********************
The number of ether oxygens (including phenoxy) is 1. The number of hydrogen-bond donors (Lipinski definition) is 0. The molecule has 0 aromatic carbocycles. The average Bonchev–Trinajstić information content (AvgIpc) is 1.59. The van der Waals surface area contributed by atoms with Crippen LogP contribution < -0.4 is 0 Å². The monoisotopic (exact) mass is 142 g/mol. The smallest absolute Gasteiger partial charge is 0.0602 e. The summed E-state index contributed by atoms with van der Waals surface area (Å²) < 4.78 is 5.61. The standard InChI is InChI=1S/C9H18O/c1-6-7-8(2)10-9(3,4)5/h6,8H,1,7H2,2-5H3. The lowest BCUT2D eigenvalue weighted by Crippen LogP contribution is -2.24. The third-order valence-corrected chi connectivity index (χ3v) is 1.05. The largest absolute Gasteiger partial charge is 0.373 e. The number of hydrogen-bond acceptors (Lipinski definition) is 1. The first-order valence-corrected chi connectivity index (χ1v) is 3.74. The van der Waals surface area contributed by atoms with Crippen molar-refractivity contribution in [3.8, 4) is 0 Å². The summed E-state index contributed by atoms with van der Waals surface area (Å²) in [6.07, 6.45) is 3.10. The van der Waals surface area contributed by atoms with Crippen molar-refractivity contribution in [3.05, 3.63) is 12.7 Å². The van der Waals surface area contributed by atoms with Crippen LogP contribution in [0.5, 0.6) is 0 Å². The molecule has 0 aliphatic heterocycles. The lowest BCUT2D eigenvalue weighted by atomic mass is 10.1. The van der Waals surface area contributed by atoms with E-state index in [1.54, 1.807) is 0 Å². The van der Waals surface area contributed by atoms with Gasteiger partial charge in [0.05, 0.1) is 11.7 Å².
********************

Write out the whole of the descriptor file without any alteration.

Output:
The number of ether oxygens (including phenoxy) is 1. The number of hydrogen-bond donors (Lipinski definition) is 0. The molecule has 0 aromatic carbocycles. The average Bonchev–Trinajstić information content (AvgIpc) is 1.59. The van der Waals surface area contributed by atoms with Crippen LogP contribution < -0.4 is 0 Å². The monoisotopic (exact) mass is 142 g/mol. The smallest absolute Gasteiger partial charge is 0.0602 e. The summed E-state index contributed by atoms with van der Waals surface area (Å²) < 4.78 is 5.61. The standard InChI is InChI=1S/C9H18O/c1-6-7-8(2)10-9(3,4)5/h6,8H,1,7H2,2-5H3. The lowest BCUT2D eigenvalue weighted by Crippen LogP contribution is -2.24. The third-order valence-corrected chi connectivity index (χ3v) is 1.05. The largest absolute Gasteiger partial charge is 0.373 e. The number of hydrogen-bond acceptors (Lipinski definition) is 1. The first-order valence-corrected chi connectivity index (χ1v) is 3.74. The van der Waals surface area contributed by atoms with Crippen molar-refractivity contribution in [3.8, 4) is 0 Å². The summed E-state index contributed by atoms with van der Waals surface area (Å²) in [6.07, 6.45) is 3.10. The van der Waals surface area contributed by atoms with Crippen molar-refractivity contribution in [3.05, 3.63) is 12.7 Å². The van der Waals surface area contributed by atoms with Crippen LogP contribution in [0.5, 0.6) is 0 Å². The molecule has 0 aliphatic heterocycles. The lowest BCUT2D eigenvalue weighted by atomic mass is 10.1. The van der Waals surface area contributed by atoms with E-state index in [1.54, 1.807) is 0 Å². The van der Waals surface area contributed by atoms with Gasteiger partial charge in [0.05, 0.1) is 11.7 Å².